The Arabic proverb

The Arabic proverb

The Arabic proverb, “If you commit fornication, commit it with a free woman, and if you steal, steal a pearl” مثل عرب إذا زنیت فازن بالحرة و إذا سرقت فاسرق الدرة

فازن بالحرة پی این شد مثل
فاسرق الدرة بدین شد منتقل‌‌
Hence (the saying), “Commit fornication with a free woman,” became proverbial; (and the words) “steal a pearl” were transferred (metaphorically) to this (meaning).
بنده سوی خواجه شد او ماند زار
بوی گل شد سوی گل او ماند خار
The slave (the loved one) went away to his master: he (the lover) was left in misery. The scent of the rose went (back) to the rose: he remained as the thorn.
او بمانده دور از مطلوب خویش
سعی ضایع رنج باطل پای ریش‌‌
He was left far from the object of his desire—his labour lost, his toil useless, his foot wounded,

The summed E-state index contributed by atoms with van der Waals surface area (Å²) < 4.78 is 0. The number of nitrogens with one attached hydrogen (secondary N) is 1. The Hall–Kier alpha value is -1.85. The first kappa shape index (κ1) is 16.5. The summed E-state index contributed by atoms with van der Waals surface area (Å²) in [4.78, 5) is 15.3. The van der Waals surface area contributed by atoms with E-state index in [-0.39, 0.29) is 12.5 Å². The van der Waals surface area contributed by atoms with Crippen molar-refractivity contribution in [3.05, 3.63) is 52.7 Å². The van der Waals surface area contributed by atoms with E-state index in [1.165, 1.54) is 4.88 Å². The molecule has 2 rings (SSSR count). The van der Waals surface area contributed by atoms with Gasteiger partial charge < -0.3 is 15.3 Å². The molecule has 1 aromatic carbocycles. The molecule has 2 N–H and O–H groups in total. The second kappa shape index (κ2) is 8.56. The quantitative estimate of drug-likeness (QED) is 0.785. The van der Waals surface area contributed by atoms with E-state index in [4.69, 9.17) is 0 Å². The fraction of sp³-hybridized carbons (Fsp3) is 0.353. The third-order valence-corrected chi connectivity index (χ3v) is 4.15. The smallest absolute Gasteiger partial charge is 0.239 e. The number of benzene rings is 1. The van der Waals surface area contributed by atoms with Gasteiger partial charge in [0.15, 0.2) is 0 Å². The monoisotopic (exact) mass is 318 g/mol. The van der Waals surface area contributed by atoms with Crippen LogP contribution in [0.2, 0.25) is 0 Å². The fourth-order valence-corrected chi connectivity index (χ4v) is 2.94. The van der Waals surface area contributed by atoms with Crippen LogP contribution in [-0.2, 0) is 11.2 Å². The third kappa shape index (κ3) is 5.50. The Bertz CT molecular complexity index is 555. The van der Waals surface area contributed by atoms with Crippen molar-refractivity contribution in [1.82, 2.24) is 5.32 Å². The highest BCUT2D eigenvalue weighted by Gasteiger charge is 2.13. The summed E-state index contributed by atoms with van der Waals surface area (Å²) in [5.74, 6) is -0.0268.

همچو صیادی که گیرد سایه‌‌ای
سایه کی گردد و را سرمایه‌‌ای‌‌
Like the hunter who catches a shadow—how should the shadow become his property?
سایه‌‌ی مرغی گرفته مرد سخت
مرغ حیران گشته بر شاخ درخت‌‌
The man has grasped tightly the shadow of a bird, (while) the bird on the branch of the tree is fallen into amazement,
کاین مدمغ بر که می‌‌خندد عجب
اینت باطل اینت پوسیده سبب‌‌
(Thinking), “I wonder who this crack-brained fellow is laughing at? Here’s folly for you, here’s a rotten cause!”
ور تو گویی جزو پیوسته‌‌ی کل است
خار می‌‌خور خار مقرون گل است‌‌
And if you say that the part is connected with the whole, (then) eat thorns: the thorn is connected with the rose.
جز ز یک رو نیست پیوسته به کل
ور نه خود باطل بدی بعث رسل‌‌
Except from one point of view, it (the part) is not connected with the whole: otherwise, indeed, the mission of the prophets would be vain,
چون رسولان از پی پیوستن‌‌اند
پس چه پیوندندشان چون یک تن‌‌اند
Inasmuch as the prophets are (sent) in order to connect (the part with the whole): how, then, should they (the prophets) connect them when they are (already) one body?
این سخن پایان ندارد ای غلام
روز بی‌‌گه شد حکایت کن تمام‌‌
This discourse hath no end. O lad, the day is late: conclude the tale.


 

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